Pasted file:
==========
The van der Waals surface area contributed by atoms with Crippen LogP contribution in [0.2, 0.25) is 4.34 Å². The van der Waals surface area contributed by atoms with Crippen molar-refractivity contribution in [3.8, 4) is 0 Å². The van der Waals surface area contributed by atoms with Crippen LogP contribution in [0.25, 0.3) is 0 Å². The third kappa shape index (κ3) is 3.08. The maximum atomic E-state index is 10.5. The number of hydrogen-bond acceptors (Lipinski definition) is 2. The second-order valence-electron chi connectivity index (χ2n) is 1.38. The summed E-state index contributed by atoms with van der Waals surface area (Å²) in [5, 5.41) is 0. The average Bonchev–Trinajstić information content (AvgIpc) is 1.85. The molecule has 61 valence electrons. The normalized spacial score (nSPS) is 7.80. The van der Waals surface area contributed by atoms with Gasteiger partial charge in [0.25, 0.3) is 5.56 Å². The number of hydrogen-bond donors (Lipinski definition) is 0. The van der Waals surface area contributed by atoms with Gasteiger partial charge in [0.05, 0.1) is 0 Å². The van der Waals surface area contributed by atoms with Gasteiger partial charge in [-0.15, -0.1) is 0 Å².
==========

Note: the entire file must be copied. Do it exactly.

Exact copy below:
The van der Waals surface area contributed by atoms with Crippen LogP contribution in [0.2, 0.25) is 4.34 Å². The van der Waals surface area contributed by atoms with Crippen molar-refractivity contribution in [3.8, 4) is 0 Å². The van der Waals surface area contributed by atoms with Crippen LogP contribution in [0.25, 0.3) is 0 Å². The third kappa shape index (κ3) is 3.08. The maximum atomic E-state index is 10.5. The number of hydrogen-bond acceptors (Lipinski definition) is 2. The second-order valence-electron chi connectivity index (χ2n) is 1.38. The summed E-state index contributed by atoms with van der Waals surface area (Å²) in [5, 5.41) is 0. The average Bonchev–Trinajstić information content (AvgIpc) is 1.85. The molecule has 61 valence electrons. The normalized spacial score (nSPS) is 7.80. The van der Waals surface area contributed by atoms with Gasteiger partial charge in [0.25, 0.3) is 5.56 Å². The number of hydrogen-bond donors (Lipinski definition) is 0. The van der Waals surface area contributed by atoms with Gasteiger partial charge in [0.05, 0.1) is 0 Å². The van der Waals surface area contributed by atoms with Gasteiger partial charge in [-0.15, -0.1) is 0 Å².